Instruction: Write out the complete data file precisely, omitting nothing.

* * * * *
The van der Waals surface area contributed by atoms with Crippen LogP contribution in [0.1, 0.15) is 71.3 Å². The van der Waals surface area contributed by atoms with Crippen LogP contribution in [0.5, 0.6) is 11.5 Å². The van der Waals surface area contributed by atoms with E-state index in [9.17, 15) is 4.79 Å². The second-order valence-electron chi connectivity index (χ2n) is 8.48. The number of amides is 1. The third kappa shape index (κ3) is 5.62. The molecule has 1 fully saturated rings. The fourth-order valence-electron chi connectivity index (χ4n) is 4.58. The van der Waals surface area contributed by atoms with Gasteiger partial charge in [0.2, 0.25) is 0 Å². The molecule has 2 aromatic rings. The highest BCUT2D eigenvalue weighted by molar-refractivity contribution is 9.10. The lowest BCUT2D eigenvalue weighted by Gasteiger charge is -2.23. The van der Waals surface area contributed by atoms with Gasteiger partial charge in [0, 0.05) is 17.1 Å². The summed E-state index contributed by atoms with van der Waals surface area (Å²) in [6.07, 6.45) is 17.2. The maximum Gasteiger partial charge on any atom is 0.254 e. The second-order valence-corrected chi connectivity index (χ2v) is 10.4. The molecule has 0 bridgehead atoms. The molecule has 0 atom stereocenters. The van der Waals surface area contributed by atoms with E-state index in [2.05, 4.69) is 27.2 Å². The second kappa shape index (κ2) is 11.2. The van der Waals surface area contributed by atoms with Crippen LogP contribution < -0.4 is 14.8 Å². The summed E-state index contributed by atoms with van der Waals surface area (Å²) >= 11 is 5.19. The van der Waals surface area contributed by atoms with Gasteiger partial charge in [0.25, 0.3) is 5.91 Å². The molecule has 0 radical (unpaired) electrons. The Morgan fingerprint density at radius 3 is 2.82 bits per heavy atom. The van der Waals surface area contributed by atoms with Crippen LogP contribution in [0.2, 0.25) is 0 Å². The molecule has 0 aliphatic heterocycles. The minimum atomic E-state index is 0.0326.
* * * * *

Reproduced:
The van der Waals surface area contributed by atoms with Crippen LogP contribution in [0.1, 0.15) is 71.3 Å². The van der Waals surface area contributed by atoms with Crippen LogP contribution in [0.5, 0.6) is 11.5 Å². The van der Waals surface area contributed by atoms with E-state index in [9.17, 15) is 4.79 Å². The second-order valence-electron chi connectivity index (χ2n) is 8.48. The number of amides is 1. The third kappa shape index (κ3) is 5.62. The molecule has 1 fully saturated rings. The fourth-order valence-electron chi connectivity index (χ4n) is 4.58. The van der Waals surface area contributed by atoms with Gasteiger partial charge in [0.2, 0.25) is 0 Å². The molecule has 2 aromatic rings. The highest BCUT2D eigenvalue weighted by molar-refractivity contribution is 9.10. The lowest BCUT2D eigenvalue weighted by Gasteiger charge is -2.23. The van der Waals surface area contributed by atoms with Gasteiger partial charge in [0, 0.05) is 17.1 Å². The summed E-state index contributed by atoms with van der Waals surface area (Å²) in [6.07, 6.45) is 17.2. The maximum Gasteiger partial charge on any atom is 0.254 e. The second-order valence-corrected chi connectivity index (χ2v) is 10.4. The molecule has 0 bridgehead atoms. The molecule has 0 atom stereocenters. The van der Waals surface area contributed by atoms with E-state index in [2.05, 4.69) is 27.2 Å². The second kappa shape index (κ2) is 11.2. The van der Waals surface area contributed by atoms with Crippen LogP contribution < -0.4 is 14.8 Å². The summed E-state index contributed by atoms with van der Waals surface area (Å²) >= 11 is 5.19. The van der Waals surface area contributed by atoms with Gasteiger partial charge in [0.25, 0.3) is 5.91 Å². The molecule has 0 radical (unpaired) electrons. The Morgan fingerprint density at radius 3 is 2.82 bits per heavy atom. The van der Waals surface area contributed by atoms with Crippen LogP contribution in [0.2, 0.25) is 0 Å². The molecule has 0 aliphatic heterocycles. The minimum atomic E-state index is 0.0326.